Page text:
eARC, 304 pg.
Minotaur Books, 2019
Read: July 3 – 4, 2019
I know it’s practically de rigueur for me to start off talking about how difficult it is to talk about yet another Andy Carpenter book, but I’m going to try to resist this time (no promises that I won’t resort to it next time).
Instead, I want to focus on people who read this blog and haven’t picked up a book in this series — let’s see if I can help you come to the light. Andy Carpenter is a defense attorney — thanks to some high profile cases, some lucrative lawsuits, (and some other things), he’s an independently wealthy defense attorney (see the first couple of books for details). He’s also lazy. These two traits generate a lawyer/protagonist who doesn’t want to take on clients who doesn’t want to go to work (he’s the anti-Lincoln Lawyer). He’d rather watch sports, hang out with his wife, kid, friends and dog (especially the latter) and maybe check-in on the dog rescue he runs with a former client. He only takes on a case when he likes the potential client, he feels an injustice is being done, his wife talks him into it — or the life of a dog lies in the balance (there’s a strong link between the first reason I listed and the last). This time out, it’s pretty much a combination of those motivations. Nevertheless, when he takes on a client, he pulls out all the stops for him or her. Much like with Perry Mason, you have to wonder why prosecutor’s don’t just drop charges when Andy shows up in court — you can bet his client will be exonerated.
Andy’s vet calls him to his office to talk about something — namely, this dog that had been brought in to be euthanized. Before he did that, someone in his office scanned the microchip in the dog. The man who paid for the euthanization, wasn’t the owner f the dog — because he’d been murdered shortly before the dog appeared. After some digging, Andy discovers that the man who brought the dog in is very likely connected to the murder (especially when they look at his rap sheet). No one’s sure why he wanted a vet to take care of destroying the dog rather than doing it himself. But someone completely different has been charged with the crime, and Andy knows that this man is innocent — he has to be, there’s no other explanation how the would-be dog killer got involved.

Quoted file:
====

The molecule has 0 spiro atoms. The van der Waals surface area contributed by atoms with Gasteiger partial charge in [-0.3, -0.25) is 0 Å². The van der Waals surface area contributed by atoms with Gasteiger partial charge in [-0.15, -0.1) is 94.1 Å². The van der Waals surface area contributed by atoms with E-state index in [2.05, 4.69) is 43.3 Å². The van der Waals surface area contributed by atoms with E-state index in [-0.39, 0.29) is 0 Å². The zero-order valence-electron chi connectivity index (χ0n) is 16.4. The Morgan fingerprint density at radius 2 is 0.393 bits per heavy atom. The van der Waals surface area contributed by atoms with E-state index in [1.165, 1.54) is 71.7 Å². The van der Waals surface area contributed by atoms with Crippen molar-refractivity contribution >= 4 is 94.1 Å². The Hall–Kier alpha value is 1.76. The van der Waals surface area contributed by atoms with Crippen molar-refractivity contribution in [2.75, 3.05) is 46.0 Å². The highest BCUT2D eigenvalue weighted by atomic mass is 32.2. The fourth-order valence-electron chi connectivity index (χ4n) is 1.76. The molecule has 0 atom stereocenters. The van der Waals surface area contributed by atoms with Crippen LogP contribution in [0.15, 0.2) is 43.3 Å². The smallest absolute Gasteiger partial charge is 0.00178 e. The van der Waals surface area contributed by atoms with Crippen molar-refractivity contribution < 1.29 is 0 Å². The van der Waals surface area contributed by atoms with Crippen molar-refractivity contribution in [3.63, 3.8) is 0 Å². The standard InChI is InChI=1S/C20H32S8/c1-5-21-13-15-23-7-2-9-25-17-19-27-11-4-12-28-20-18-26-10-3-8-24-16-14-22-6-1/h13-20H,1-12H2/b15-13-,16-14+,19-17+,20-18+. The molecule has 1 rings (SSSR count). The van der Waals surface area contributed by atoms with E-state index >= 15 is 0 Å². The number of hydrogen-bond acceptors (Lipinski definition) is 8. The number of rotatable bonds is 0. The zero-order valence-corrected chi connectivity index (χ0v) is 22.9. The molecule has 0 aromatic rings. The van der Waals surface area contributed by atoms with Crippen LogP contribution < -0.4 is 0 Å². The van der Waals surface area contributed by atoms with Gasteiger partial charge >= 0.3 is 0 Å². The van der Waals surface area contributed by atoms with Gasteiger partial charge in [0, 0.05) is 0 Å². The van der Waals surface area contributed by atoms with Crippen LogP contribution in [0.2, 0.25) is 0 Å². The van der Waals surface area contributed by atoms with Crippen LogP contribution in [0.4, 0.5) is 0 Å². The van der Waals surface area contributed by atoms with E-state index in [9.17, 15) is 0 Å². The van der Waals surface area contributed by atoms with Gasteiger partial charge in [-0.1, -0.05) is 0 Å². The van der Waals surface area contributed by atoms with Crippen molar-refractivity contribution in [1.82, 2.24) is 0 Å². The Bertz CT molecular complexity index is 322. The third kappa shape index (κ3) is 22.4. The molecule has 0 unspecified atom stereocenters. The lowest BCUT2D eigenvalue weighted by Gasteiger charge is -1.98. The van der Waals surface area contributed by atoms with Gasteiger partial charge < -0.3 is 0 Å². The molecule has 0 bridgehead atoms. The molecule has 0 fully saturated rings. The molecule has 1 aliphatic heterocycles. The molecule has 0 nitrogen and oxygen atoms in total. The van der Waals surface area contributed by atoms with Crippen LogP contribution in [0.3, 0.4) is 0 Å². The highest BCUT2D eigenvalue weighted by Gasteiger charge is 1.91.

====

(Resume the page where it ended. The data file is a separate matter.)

From there, Andy and his team (his PI wife, her PI friend/Andy’s bodyguard, Andy’s CPA/hacker, his associate attorney) set out to defend their client, figure out why anyone would want to kill the victim (a documentary filmmaker, and not a particularly successful — or good — one), and maybe answer a few questions about the victim’s dog. Like most Carpenter novels, the mystery is just twisty enough to keep you guessing to the end. Andy’s courtroom antics are pretty subdued this time, but watching him in action is fun — particularly as he battles the Assistant D.A.
Andy’s team — and his friends who aren’t on the team — are as enjoyable to spend time with as ever. With some long-running series you stick with it because the characters are so near and dear to you. With some, you put up with characters because the author puts out great mysteries/adventures/whatever. It’s with the best series that you get both — a good mystery (in this case) and a cast of characters you look forward to seeing again. That’s definitely what we have in the Andy Carpenter books, and Bark of Night is a prime example of it.
As a capper, if the last few paragraphs don’t provoke a warm fuzzy or three in you, there’s something wrong with you and you should probably seek professional help. Rosenfelt is good at the heart-warming stuff, and he’s at the top of his game here.
Newcomers will get enough information along the way to hop on board here — there’s no need to feel like you need to go back to Book One (Open and Shut) and read them in order to catch all the nuance. Start here, and you’ll easily see why this book has charmed and entertained audiences enough to last for 19 books (and counting!). It’s a clever mystery, featuring characters that are reliably comfortable and funny — with just enough moments of seriousness and displays of skill that you can believe they’ll be defending someone and bringing a killer to justice at the same time. This is one of the better installments in the last few years (both for being enjoyable and for the mystery) and should move right to the top of your TBR (note that a “lesser” Andy Carpenter book is still fun, engaging and entertaining).
Disclaimer: I received this eARC from St. Martin’s Press via NetGalley in exchange for this post — thanks to both for this opportunity.